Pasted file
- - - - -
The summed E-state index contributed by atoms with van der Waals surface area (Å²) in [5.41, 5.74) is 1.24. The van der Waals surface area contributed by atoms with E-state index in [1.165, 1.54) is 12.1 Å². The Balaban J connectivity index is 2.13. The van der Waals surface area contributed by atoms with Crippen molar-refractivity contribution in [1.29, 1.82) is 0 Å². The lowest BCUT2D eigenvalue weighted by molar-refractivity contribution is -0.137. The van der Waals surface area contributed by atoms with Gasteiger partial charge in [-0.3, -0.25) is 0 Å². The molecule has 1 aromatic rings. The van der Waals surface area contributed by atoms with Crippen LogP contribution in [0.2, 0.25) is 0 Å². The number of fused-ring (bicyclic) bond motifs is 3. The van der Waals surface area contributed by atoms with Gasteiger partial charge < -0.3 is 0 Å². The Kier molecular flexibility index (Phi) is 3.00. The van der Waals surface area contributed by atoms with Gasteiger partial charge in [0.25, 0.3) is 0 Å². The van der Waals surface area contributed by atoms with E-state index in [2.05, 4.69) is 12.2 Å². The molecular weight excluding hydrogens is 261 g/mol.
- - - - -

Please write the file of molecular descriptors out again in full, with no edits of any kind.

The summed E-state index contributed by atoms with van der Waals surface area (Å²) in [5.41, 5.74) is 1.24. The van der Waals surface area contributed by atoms with E-state index in [1.165, 1.54) is 12.1 Å². The Balaban J connectivity index is 2.13. The van der Waals surface area contributed by atoms with Crippen molar-refractivity contribution in [1.29, 1.82) is 0 Å². The lowest BCUT2D eigenvalue weighted by molar-refractivity contribution is -0.137. The van der Waals surface area contributed by atoms with Gasteiger partial charge in [-0.3, -0.25) is 0 Å². The molecule has 1 aromatic rings. The van der Waals surface area contributed by atoms with Crippen LogP contribution in [0.2, 0.25) is 0 Å². The number of fused-ring (bicyclic) bond motifs is 3. The van der Waals surface area contributed by atoms with Gasteiger partial charge < -0.3 is 0 Å². The Kier molecular flexibility index (Phi) is 3.00. The van der Waals surface area contributed by atoms with Gasteiger partial charge in [0.25, 0.3) is 0 Å². The van der Waals surface area contributed by atoms with E-state index in [2.05, 4.69) is 12.2 Å². The molecular weight excluding hydrogens is 261 g/mol.